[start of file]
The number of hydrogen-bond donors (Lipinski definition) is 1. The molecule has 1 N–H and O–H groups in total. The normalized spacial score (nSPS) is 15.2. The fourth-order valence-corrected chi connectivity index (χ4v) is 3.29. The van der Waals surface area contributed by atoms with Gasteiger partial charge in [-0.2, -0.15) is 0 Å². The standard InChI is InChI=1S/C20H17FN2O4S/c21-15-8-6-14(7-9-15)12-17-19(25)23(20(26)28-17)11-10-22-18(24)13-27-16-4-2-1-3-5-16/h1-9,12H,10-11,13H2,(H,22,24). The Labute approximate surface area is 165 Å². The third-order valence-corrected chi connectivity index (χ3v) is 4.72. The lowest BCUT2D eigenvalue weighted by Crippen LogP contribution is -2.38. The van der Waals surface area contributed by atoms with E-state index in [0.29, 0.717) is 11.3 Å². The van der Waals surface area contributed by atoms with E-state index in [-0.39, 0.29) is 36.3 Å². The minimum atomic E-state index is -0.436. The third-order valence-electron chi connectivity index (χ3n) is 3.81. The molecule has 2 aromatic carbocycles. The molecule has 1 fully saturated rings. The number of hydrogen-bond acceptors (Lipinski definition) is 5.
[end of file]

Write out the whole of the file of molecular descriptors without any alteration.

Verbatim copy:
The number of hydrogen-bond donors (Lipinski definition) is 1. The molecule has 1 N–H and O–H groups in total. The normalized spacial score (nSPS) is 15.2. The fourth-order valence-corrected chi connectivity index (χ4v) is 3.29. The van der Waals surface area contributed by atoms with Gasteiger partial charge in [-0.2, -0.15) is 0 Å². The standard InChI is InChI=1S/C20H17FN2O4S/c21-15-8-6-14(7-9-15)12-17-19(25)23(20(26)28-17)11-10-22-18(24)13-27-16-4-2-1-3-5-16/h1-9,12H,10-11,13H2,(H,22,24). The Labute approximate surface area is 165 Å². The third-order valence-corrected chi connectivity index (χ3v) is 4.72. The lowest BCUT2D eigenvalue weighted by Crippen LogP contribution is -2.38. The van der Waals surface area contributed by atoms with E-state index in [0.29, 0.717) is 11.3 Å². The van der Waals surface area contributed by atoms with E-state index in [-0.39, 0.29) is 36.3 Å². The minimum atomic E-state index is -0.436. The third-order valence-electron chi connectivity index (χ3n) is 3.81. The molecule has 2 aromatic carbocycles. The molecule has 1 fully saturated rings. The number of hydrogen-bond acceptors (Lipinski definition) is 5.